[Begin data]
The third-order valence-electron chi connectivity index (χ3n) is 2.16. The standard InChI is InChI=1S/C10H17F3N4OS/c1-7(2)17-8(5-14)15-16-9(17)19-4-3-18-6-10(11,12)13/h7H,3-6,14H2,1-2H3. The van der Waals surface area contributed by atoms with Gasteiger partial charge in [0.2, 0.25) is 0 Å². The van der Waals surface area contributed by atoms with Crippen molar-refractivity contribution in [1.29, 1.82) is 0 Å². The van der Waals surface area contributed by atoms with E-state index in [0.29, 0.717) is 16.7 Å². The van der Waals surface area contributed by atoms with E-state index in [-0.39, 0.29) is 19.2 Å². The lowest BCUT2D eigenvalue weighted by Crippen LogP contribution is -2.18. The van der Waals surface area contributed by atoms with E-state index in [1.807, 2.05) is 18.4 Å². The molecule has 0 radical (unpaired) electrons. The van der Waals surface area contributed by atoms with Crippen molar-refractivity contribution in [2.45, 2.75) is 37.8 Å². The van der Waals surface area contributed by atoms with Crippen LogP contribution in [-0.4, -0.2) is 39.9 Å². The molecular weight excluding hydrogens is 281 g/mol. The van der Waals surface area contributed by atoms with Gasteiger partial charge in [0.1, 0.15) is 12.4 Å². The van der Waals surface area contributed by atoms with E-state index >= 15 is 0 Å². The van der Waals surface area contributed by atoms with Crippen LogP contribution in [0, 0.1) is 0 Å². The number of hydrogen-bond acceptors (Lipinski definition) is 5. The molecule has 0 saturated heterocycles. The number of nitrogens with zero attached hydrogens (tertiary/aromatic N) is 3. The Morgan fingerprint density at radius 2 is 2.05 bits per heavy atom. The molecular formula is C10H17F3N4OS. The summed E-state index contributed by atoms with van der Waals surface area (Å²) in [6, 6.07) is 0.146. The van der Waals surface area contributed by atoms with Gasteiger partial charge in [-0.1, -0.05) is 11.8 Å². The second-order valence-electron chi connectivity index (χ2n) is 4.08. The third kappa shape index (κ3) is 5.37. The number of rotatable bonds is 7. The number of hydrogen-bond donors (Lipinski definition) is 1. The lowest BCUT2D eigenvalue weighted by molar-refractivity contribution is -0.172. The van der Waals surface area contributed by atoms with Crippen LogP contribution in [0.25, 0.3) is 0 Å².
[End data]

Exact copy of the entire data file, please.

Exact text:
The third-order valence-electron chi connectivity index (χ3n) is 2.16. The standard InChI is InChI=1S/C10H17F3N4OS/c1-7(2)17-8(5-14)15-16-9(17)19-4-3-18-6-10(11,12)13/h7H,3-6,14H2,1-2H3. The van der Waals surface area contributed by atoms with Gasteiger partial charge in [0.2, 0.25) is 0 Å². The van der Waals surface area contributed by atoms with Crippen molar-refractivity contribution in [1.29, 1.82) is 0 Å². The van der Waals surface area contributed by atoms with E-state index in [0.29, 0.717) is 16.7 Å². The van der Waals surface area contributed by atoms with E-state index in [-0.39, 0.29) is 19.2 Å². The lowest BCUT2D eigenvalue weighted by Crippen LogP contribution is -2.18. The van der Waals surface area contributed by atoms with E-state index in [1.807, 2.05) is 18.4 Å². The molecule has 0 radical (unpaired) electrons. The van der Waals surface area contributed by atoms with Crippen molar-refractivity contribution in [2.45, 2.75) is 37.8 Å². The van der Waals surface area contributed by atoms with Crippen LogP contribution in [-0.4, -0.2) is 39.9 Å². The molecular weight excluding hydrogens is 281 g/mol. The van der Waals surface area contributed by atoms with Gasteiger partial charge in [0.1, 0.15) is 12.4 Å². The van der Waals surface area contributed by atoms with E-state index >= 15 is 0 Å². The van der Waals surface area contributed by atoms with Crippen LogP contribution in [0, 0.1) is 0 Å². The number of hydrogen-bond acceptors (Lipinski definition) is 5. The molecule has 0 saturated heterocycles. The number of nitrogens with zero attached hydrogens (tertiary/aromatic N) is 3. The Morgan fingerprint density at radius 2 is 2.05 bits per heavy atom. The molecular formula is C10H17F3N4OS. The summed E-state index contributed by atoms with van der Waals surface area (Å²) in [6, 6.07) is 0.146. The van der Waals surface area contributed by atoms with Gasteiger partial charge in [-0.1, -0.05) is 11.8 Å². The second-order valence-electron chi connectivity index (χ2n) is 4.08. The third kappa shape index (κ3) is 5.37. The number of rotatable bonds is 7. The number of hydrogen-bond donors (Lipinski definition) is 1. The lowest BCUT2D eigenvalue weighted by molar-refractivity contribution is -0.172. The van der Waals surface area contributed by atoms with Crippen LogP contribution in [0.25, 0.3) is 0 Å².